Breaking Down Game Five
Following what was a highly entertaining Stanley Cup Final game Wednesday night, what could the fans expect heading into Game Five, with an extra day of rest thrown in?
Would the focus still be on the glove hand of Chicago goaltender Corey Crawford? “In the LA series, they were talking about his blocker side,” said ‘Hawks coach Joel Quenneville before the game.
One thing for certain, Wednesday’s game was an aberration. Bruins’ goaltender Tuukka Rask had the lowest GAA (1.83) in the playoffs, and Crawford (1.86) was second!
The Bruins meanwhile, were concerned that their captain, All Star defenseman Zdeno Chara, had been on the ice for five of Chicago’s goals on Wednesday.
Boston did make a change to add some more offense to their line-up, pulling Kaspars Daugavins, and inserting Carl Soderberg, his first appearance of the playoffs.
The starting pace was similar to Wednesday’s, with outstanding chances for both sides, but both sides missed the net.
At 17:27 of the first, the Blackhawks broke through, Patrick Kane tucking in the rebound off the broken stick off defenseman Dennis Seidenberg. When the stick broke, it turned the initial shot into a “change-up,” and allowing the soft hands of Kane to put it in behind Rask. The first period ended, 1-0, Chicago.
The Blackhawks top line tallied again at 5:13 of the second. Bryan Bickell and Jonathan Toews worked a give-and-go down the left side against Seidenberg. Bickell took the shot, gathered in his own rebound, and carried behind the Boston net. His fluttering pass beat Zdeno Chara and was backhanded into the net by Kane for his second of the game.
Meanwhile, one of the main cogs for the Bruins, Patrice Bergeron, was on the bench and only briefly on the ice in the second period. Bruins’ Coach Claude Julien told NBC’s Pierre McGuire: “Let’s just say right now, we’re going to give him a little bit of time.”
The Blackhawks took that 2-nothing lead into the third and David Krejci had a pair of good chances early in the period, only to be foiled by Crawford.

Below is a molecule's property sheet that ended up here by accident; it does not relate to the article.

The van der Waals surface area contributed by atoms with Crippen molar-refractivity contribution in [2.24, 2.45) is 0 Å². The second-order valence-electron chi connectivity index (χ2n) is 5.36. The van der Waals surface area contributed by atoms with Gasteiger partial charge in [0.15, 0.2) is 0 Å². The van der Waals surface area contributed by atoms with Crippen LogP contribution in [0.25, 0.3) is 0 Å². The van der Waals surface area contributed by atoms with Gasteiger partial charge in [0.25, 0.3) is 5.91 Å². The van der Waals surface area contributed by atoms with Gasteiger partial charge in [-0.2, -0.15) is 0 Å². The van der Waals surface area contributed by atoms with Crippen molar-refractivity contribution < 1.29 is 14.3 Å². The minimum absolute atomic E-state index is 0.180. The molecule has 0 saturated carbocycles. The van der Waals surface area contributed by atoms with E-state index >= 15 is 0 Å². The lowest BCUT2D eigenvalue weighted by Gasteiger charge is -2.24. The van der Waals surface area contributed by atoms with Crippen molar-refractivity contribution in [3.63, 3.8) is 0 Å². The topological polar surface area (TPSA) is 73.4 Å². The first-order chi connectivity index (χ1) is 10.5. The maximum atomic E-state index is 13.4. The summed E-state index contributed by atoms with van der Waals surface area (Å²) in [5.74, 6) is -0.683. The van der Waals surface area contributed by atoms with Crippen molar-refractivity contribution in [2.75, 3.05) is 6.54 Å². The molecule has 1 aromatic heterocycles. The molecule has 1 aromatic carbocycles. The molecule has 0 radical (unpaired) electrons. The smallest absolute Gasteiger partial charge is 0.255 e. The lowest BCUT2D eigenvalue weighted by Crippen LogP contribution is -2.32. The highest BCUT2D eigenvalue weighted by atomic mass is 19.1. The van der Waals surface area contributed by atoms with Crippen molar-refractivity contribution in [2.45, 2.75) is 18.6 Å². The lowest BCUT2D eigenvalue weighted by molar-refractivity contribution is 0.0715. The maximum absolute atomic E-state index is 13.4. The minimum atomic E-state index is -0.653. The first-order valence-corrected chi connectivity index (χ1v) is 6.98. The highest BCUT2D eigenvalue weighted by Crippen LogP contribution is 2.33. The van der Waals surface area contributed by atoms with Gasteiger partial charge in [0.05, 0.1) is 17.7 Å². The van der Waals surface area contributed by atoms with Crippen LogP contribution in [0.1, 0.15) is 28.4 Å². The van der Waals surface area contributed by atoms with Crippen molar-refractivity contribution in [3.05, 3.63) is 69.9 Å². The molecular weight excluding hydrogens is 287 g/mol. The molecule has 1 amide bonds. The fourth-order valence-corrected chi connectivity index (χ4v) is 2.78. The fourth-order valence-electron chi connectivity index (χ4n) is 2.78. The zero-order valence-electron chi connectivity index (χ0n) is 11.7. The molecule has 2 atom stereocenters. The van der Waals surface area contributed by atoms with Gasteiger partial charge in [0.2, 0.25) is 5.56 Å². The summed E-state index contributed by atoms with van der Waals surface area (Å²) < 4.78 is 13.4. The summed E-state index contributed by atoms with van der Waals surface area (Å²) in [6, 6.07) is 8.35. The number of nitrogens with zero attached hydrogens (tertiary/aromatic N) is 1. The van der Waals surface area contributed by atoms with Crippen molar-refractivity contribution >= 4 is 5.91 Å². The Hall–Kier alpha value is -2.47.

As the third period began, the youngster making his first appearance of this post-season, Carl Soderberg was put into Bergeron’s slot. Bergeron wasn’t on the bench to start the third. The CBC reported (later confirmed by the Bruins) that Bergeron had left the building in an ambulance, off to the hospital for observation.
The Blackhawks had their own problems as the third began. Jonathan Toews was absent for his shifts on the top line with Bickell and Kane. Initially, Michal Handzus moved up between them. Johnny Boychuk had blasted Toews late in the second, and the Blackhawks’ captain apparently had not recovered from that hit.
Bruins’ captain Zdeno Chara scored, blistering one over Crawford’s glove at 3:40 from Krejci and Lucic, cutting the Chicago advantage in half. At this point, the Bruins had taken the offensive initiative away from the home side.
As the Blackhawks attempted to respond, Patrick Kane gunned one from the left circle, which Rask gloved down at 8:31 of the third.
There was more carnage as the third period unfolded, as Brent Seabrook was hurt while blocking a shot and struggled getting back to the bench. At that point, there was no information on Jonathan Toews’ situation. Toews was on the bench, but appeared done for the night after playing 12:56 with two assists over the first two periods.
The surviving members of the two teams continued the struggle with time winding down. Bickell carried in on a two-on-one with Kane, and rather than risk a pass on the chopped-up ice, took the shot. Ultimately, Boston pulled Tuukka Rask from the net with a minute to go.
Chara tried to help the attack in front of the net, but the Blackhawks muscled the puck out of their zone down the right side and David Bolland fired the puck into the empty net for the 3-1 Chicago victory.
Now, back to Boston for Game Six at TD Garden. Who will be left standing and able to play? Can Boston keep this wonderful series alive for a Game 7? It all gets started at 7 o’clock CT Monday on your local NBC affiliate.